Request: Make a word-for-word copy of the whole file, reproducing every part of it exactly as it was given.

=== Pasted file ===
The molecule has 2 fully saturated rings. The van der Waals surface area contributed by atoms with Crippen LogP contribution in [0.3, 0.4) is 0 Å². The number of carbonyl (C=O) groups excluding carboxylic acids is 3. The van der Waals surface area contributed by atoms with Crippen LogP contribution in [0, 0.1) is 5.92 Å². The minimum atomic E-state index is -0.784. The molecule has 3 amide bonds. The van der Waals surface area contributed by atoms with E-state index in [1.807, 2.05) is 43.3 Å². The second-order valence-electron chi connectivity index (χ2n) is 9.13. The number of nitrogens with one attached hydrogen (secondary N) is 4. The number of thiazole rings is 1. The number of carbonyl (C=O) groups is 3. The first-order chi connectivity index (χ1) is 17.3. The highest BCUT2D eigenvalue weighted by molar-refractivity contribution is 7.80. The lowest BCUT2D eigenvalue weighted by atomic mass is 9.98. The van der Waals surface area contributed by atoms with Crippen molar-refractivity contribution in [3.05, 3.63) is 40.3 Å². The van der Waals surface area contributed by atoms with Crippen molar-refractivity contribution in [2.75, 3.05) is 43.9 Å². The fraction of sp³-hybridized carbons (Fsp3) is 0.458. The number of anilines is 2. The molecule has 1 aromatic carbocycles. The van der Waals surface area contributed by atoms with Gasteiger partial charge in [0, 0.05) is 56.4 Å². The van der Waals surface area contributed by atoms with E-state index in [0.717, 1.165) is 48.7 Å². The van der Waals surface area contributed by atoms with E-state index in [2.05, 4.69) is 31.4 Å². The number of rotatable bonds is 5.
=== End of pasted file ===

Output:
The molecule has 2 fully saturated rings. The van der Waals surface area contributed by atoms with Crippen LogP contribution in [0.3, 0.4) is 0 Å². The number of carbonyl (C=O) groups excluding carboxylic acids is 3. The van der Waals surface area contributed by atoms with Crippen LogP contribution in [0, 0.1) is 5.92 Å². The minimum atomic E-state index is -0.784. The molecule has 3 amide bonds. The van der Waals surface area contributed by atoms with E-state index in [1.807, 2.05) is 43.3 Å². The second-order valence-electron chi connectivity index (χ2n) is 9.13. The number of nitrogens with one attached hydrogen (secondary N) is 4. The number of thiazole rings is 1. The number of carbonyl (C=O) groups is 3. The first-order chi connectivity index (χ1) is 17.3. The highest BCUT2D eigenvalue weighted by molar-refractivity contribution is 7.80. The lowest BCUT2D eigenvalue weighted by atomic mass is 9.98. The van der Waals surface area contributed by atoms with Crippen molar-refractivity contribution in [3.05, 3.63) is 40.3 Å². The van der Waals surface area contributed by atoms with Crippen molar-refractivity contribution in [2.75, 3.05) is 43.9 Å². The fraction of sp³-hybridized carbons (Fsp3) is 0.458. The number of anilines is 2. The molecule has 1 aromatic carbocycles. The van der Waals surface area contributed by atoms with Gasteiger partial charge in [0, 0.05) is 56.4 Å². The van der Waals surface area contributed by atoms with E-state index in [0.717, 1.165) is 48.7 Å². The van der Waals surface area contributed by atoms with E-state index in [2.05, 4.69) is 31.4 Å². The number of rotatable bonds is 5.